Chris Stratton, RHP, Mississippi State – Moved from the bullpen to the rotation in 2012, Stratton has impressed against solid competition. His arsenal includes a low-to-mid 90s fastball, an above-average slider, and a developing changeup, all of which he throws with excellent command. He may be gone by the mid-first round.
D.J. Davis, OF, Stone HS (MS) – Davis is an elite athlete with plus plus speed and intelligence on the base paths – a prototypical leadoff hitter. He has a decent approach at the plate, and projects to be an average contact hitter with above-average on-base skills and below-average power. He shows excellent range, a very reliable glove, and a mediocre arm in center field.
Joey Gallo, 1B/3B, Bishop Gorman HS (TX) – Gallo may be the best power hitter in the draft (better than Roache), but he has a very aggressive approach. He’s played mostly third base in high school, but projects better as a first baseman in the pros, where he should prove to be adequate defensively. He’s committed to LSU, and could be a tough sign if he slides too far.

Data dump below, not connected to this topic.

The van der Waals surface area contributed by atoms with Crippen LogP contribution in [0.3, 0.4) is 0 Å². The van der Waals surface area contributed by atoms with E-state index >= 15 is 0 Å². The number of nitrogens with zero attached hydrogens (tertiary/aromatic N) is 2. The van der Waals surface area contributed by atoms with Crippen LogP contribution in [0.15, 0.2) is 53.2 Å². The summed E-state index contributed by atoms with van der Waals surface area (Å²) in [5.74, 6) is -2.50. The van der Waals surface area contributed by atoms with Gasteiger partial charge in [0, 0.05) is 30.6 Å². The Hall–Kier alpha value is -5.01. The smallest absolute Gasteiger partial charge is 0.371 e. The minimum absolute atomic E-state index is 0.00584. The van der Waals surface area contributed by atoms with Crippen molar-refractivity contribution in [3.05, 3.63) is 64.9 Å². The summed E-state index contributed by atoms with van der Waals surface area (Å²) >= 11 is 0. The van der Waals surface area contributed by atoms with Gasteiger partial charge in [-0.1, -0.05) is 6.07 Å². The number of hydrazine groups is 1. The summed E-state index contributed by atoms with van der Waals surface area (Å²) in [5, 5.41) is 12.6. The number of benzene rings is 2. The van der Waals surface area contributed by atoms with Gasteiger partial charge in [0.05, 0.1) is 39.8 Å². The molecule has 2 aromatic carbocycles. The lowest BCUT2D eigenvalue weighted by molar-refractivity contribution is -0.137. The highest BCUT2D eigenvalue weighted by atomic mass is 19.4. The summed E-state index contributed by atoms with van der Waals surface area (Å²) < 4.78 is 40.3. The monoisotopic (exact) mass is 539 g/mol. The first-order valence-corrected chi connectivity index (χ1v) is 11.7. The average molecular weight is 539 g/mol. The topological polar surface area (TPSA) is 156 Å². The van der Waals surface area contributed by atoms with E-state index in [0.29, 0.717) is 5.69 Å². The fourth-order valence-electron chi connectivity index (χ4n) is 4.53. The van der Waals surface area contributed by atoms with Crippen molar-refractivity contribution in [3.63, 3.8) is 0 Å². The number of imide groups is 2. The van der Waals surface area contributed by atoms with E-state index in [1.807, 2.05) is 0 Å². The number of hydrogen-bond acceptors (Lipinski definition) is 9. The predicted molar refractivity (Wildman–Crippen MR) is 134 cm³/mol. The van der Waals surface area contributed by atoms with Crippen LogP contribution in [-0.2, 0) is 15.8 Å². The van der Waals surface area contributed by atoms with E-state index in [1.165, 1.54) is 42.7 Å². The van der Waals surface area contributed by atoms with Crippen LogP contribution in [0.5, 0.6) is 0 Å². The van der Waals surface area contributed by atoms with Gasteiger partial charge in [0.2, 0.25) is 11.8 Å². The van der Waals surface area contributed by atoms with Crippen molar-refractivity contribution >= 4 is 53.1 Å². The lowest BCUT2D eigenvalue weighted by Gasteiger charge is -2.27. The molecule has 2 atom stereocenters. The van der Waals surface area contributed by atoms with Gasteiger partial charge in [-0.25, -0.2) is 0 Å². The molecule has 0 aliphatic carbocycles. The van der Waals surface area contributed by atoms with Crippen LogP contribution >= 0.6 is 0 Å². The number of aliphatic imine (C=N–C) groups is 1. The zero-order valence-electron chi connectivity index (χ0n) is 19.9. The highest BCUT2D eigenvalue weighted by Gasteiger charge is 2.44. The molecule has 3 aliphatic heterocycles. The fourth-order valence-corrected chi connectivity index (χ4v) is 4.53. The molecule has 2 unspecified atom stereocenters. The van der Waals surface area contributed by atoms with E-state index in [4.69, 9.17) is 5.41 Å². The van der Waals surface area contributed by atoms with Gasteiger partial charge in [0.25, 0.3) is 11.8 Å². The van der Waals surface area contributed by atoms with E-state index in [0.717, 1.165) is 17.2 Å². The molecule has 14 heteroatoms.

First Round/Supplemental Round (31st, 37th overall)
Zach Eflin, RHP, Hagerty HS (FL) – Eflin increased his fastball velocity up to 97 mph in 2012, significantly improving his draft status, but also missed part of the season due to elbow tendonitis. He also has a stellar changeup and a curveball in need of some development. He could also be a target for Boston at #24.
Hunter Virant, LHP, Camarillo HS (CA) – Virant is yet another tall, thin left-hander with a projectable frame. He throws his fastball in the 92-96 mph range, and also throws an excellent curveball and a low-80s changeup. Committed to UCLA, he’s advanced enough to start 2013 in Low-A if he opts to go pro.
Nolan Fontana, SS, Florida – A stellar defensive player at shortstop, Fontana also has a knack for getting on base despite relatively mediocre contact rates and below-average power. He profiles as a #2 or #9 hitter depending on how his offense develops.